From October to December 2007, Apple sold more iPods than in any quarter since the introduction of the mobile music player six years earlier. Record quarterly sales of 22.1 million iPods helped Apple tally $9.6 billion in revenue and a $1.5-billion profit for its
fiscal first quarter.
And financial analysts and media reacted by clobbering Apple’s stock, partly because Apple offered projections for its second-quarter performance that were below what Wall Street was anticipating but also because the record iPod sales failed to meet expectations. Headlines proclaimed that sales of the music player were
a warning bell for investors, that the
shine was off the company , and that iPod sales totals were
What gives? The disparity between Apple’s reported iPod sales and the strong reaction to them boils down to what aspect of the iPod results you’re looking at.
As is readily apparent from glancing at a chart showing the number of iPods sold, unit sales have never been higher. “Apple’s results are actually quite good compared to the rest of the category,” said Ross Rubin, director of analysis at market research firm NPD Group. Apple moved more than 22 million iPods last quarter, keeping the company lodged securely in first place in the digital music player market in December with a share of 67 percent, according to NPD.
All about the growth
But what the analysts and the media were reacting to was a lack of growth in iPod sales over the previous year. For the fiscal first quarter 2007, Apple sold 21 million iPods, meaning that year-over-year, the iPod unit sales grew only 5 percent—still an increase, though not the kind of robust growth Wall Street had come to expect.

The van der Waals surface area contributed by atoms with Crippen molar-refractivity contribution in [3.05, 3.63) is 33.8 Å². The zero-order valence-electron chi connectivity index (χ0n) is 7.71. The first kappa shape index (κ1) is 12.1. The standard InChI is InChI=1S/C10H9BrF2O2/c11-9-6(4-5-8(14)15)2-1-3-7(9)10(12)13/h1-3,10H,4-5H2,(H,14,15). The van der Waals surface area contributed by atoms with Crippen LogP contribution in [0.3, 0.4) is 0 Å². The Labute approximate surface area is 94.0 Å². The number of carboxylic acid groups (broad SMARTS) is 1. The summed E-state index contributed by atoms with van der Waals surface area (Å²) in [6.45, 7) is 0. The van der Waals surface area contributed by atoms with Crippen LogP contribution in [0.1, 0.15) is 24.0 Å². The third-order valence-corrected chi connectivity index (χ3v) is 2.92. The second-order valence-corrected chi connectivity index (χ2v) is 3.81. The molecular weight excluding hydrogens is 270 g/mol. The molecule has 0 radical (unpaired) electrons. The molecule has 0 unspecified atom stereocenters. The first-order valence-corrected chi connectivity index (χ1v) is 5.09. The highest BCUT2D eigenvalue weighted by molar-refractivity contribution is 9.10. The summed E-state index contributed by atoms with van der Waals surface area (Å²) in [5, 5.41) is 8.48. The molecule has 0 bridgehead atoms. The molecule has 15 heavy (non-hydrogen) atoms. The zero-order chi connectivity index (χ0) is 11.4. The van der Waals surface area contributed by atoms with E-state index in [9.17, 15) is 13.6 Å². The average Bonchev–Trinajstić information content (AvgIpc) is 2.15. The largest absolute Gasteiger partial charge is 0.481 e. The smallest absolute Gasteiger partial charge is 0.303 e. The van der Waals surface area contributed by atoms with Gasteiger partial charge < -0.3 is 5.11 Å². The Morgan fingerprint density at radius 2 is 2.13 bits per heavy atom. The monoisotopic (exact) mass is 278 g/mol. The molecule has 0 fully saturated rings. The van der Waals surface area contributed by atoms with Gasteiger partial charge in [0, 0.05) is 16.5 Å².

Over the last few years, iPod sales numbers have shown dramatic growth, particularly in the quarter that encompasses holiday purchases. The 21 million iPods Apple sold in the 2007 first quarter was 50 percent higher than what it sold in the previous year. In the 2006 quarter, iPod sales grew 207 percent while 2005 first-quarter iPod sales shot up an astounding 525 percent from the year-ago quarter.
iPod sales are affected by a high degree of what analysts call seasonality, meaning yearly sales figures typically follow the same pattern. In the iPod’s case, the highest sales peak typically comes in Apple’s fiscal first quarter, which coincides with the holiday buying season. While total unit sales grew over the 2006 quarter, sale growth rate had fallen. Most analysts attribute that slowdown to market saturation: MP3 players in general, and the iPod in particular, have become so popular that the market of people looking to buy one is dwindling.
That’s not the only potential reason for slowing growth in iPod sales, however. Tim Bajarin, president of consulting firm Creative Strategies, thinks the strained economy could also clamp down on iPod sales growth.
“In the holiday quarter, consumers were very cautious on buying technology that’s not mission critical, such as music players,” he said. Many analysts were looking to Apple’s results for good news about the economy and were not reassured by the lower growth rate of iPod sales.